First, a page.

In my view, there are two primary areas of expertise in which quality should override profit without question, and they are legal defense and medical care. But, as long as the for-profit paradigms underwrite these enterprise activities, Americans will receive far less quality in law and medicine than should be their right as citizens.

Posted by: David R. Remer at December 6, 2007 5:14 AM
Comment #240124

The underlying cause of the looming credit card crunch,pension disaster,the current wrenching houseing problems and other grave economic problems sure to come up inthe next few years is simple. Wages in America have not kept up with growth in production rates or inflation. The small recent uptick has flatlined again. The reason for this happening is a concerted and effective effort by the current administration and their business overlords to depress wage growth and shift the tax burden onto the backs of wage earners.Yet one more reason to work toward a new Democratic administration. I doubt the stakes have ever been higher.

Posted by: BillS at December 6, 2007 1:03 PM
Comment #240127

“There is no federal limit on the interest rate a credit card company can charge”

There also is no federal law which requires one to get and use a credit card either.

Credit cards are like cars: If you choose to use one, you are liable for what happens with it.

Scaring voters with this is about as dumb as trying to scare them with the sub-prime BS.

Posted by: kctim at December 6, 2007 1:28 PM
Comment #240247

kctim said: “Credit cards are like cars: If you choose to use one, you are liable for what happens with it.”

Hmmm…Clothes for child for school, or refuse credit and let him go without this school year wearing pants and shirts that no longer fit. Tough decision there kctim, especially when so many companies are begging me to borrow from them and at such low introductory rates. Car broke down and will cost $1500 to repair but, between rent, food, utilities and the kids, there is only $400 in the checking account. Let’s see, I can turn down the credit and lose my job for lack of transportation, or use a credit card to repair the car and keep my job. Gee, should I give up the job and go on public assistance, or take out the credit that will squeeze my budget tighter still. BOY, that’s a tough one, kctim.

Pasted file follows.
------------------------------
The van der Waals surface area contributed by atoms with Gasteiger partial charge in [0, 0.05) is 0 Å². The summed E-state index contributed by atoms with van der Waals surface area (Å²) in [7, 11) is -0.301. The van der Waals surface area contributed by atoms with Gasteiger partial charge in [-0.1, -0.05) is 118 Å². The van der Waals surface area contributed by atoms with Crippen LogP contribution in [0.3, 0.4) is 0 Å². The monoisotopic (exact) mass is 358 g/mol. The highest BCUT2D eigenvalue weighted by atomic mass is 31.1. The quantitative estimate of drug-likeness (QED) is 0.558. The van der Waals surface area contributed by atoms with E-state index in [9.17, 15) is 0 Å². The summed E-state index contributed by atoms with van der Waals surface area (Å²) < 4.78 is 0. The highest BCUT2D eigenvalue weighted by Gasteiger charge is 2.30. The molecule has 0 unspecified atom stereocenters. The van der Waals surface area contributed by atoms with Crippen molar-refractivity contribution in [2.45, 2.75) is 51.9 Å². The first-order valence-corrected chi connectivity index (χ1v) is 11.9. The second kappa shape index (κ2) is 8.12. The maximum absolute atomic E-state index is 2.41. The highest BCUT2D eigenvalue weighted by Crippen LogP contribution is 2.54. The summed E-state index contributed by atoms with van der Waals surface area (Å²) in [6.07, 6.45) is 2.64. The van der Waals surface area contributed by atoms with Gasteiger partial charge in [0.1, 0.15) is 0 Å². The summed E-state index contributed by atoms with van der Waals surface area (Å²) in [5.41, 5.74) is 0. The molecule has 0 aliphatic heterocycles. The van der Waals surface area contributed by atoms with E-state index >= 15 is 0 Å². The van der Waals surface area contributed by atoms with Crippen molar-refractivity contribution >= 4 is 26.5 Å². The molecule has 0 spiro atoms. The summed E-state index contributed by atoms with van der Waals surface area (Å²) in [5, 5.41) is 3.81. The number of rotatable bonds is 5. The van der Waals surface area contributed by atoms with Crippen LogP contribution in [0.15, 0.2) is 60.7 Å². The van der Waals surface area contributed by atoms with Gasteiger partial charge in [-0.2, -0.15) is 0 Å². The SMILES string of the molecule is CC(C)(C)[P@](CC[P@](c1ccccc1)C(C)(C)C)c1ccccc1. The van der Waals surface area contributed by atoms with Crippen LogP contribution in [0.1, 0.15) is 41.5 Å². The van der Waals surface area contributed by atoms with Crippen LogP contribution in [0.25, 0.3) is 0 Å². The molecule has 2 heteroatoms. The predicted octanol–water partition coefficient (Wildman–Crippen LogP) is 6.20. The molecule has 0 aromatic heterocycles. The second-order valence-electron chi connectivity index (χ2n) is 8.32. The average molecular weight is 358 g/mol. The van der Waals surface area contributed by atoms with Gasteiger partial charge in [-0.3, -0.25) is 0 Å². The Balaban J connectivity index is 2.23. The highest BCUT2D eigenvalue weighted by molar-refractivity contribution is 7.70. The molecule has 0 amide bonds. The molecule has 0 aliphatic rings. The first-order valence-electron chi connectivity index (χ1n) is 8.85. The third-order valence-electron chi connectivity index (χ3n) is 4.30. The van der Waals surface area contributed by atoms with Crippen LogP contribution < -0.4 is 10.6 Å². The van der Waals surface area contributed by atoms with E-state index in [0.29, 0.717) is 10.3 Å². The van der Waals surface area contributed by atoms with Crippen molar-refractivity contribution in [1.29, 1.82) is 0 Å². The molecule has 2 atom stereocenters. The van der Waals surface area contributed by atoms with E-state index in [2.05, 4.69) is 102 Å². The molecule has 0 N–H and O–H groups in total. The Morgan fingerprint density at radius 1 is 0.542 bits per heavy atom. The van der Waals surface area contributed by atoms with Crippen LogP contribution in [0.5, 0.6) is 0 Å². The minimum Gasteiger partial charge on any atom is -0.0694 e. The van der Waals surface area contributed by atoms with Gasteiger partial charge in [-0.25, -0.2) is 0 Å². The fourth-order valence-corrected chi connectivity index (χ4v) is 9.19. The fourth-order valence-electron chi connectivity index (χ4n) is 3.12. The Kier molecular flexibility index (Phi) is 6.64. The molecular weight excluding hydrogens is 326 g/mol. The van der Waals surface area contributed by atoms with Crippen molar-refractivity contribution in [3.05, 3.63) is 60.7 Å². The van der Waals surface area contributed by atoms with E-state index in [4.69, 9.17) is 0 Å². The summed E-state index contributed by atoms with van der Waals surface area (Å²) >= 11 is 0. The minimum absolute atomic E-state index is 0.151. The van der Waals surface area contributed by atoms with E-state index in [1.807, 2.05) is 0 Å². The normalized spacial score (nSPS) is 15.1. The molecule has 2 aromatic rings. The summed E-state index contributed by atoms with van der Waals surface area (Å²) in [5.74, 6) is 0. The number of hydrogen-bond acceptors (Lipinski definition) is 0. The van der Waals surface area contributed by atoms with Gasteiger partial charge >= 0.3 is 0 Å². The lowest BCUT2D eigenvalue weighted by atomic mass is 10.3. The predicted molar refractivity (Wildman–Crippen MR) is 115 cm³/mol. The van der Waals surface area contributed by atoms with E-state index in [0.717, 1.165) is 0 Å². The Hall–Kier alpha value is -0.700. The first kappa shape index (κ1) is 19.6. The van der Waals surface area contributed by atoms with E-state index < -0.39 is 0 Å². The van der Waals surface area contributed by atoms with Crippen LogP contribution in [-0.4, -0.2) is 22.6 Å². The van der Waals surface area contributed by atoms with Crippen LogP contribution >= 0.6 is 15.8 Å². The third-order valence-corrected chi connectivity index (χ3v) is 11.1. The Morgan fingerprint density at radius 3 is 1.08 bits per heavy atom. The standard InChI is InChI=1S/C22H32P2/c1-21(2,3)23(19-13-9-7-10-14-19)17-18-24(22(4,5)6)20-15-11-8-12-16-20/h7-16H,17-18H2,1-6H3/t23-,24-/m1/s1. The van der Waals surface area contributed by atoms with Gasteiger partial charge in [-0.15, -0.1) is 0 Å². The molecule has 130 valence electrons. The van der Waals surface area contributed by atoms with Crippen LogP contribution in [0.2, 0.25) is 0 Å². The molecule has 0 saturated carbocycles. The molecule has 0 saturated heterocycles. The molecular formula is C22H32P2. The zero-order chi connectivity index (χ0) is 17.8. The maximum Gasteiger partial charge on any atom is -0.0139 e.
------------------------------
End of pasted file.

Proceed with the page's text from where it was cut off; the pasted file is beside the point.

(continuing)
I got two kids in grade school and no health insurance and the doctor said I have a cervical growth that should be removed and biopsied but it will cost $1100. Should refuse the credit card and gamble on my children losing their Mom in a year to Cancer, or have the polyp removed and biopsied? My what is the prudent thing to do? Hell with the credit, if my kids can’t handle adoption after I’m gone the deserve to be given away.

My ARM mortgage payments just doubled but the wages I was making when I took out the loan, haven’t increased but 5%. Should I default on the mortgage or put my groceries and gas on a credit card. Hmmm…. Tough one.

Multiply these stories by about 47 million people, and you have a fairly accurate picture as to how this credit bubble is expanding.

Posted by: David R. Remer at December 7, 2007 5:19 PM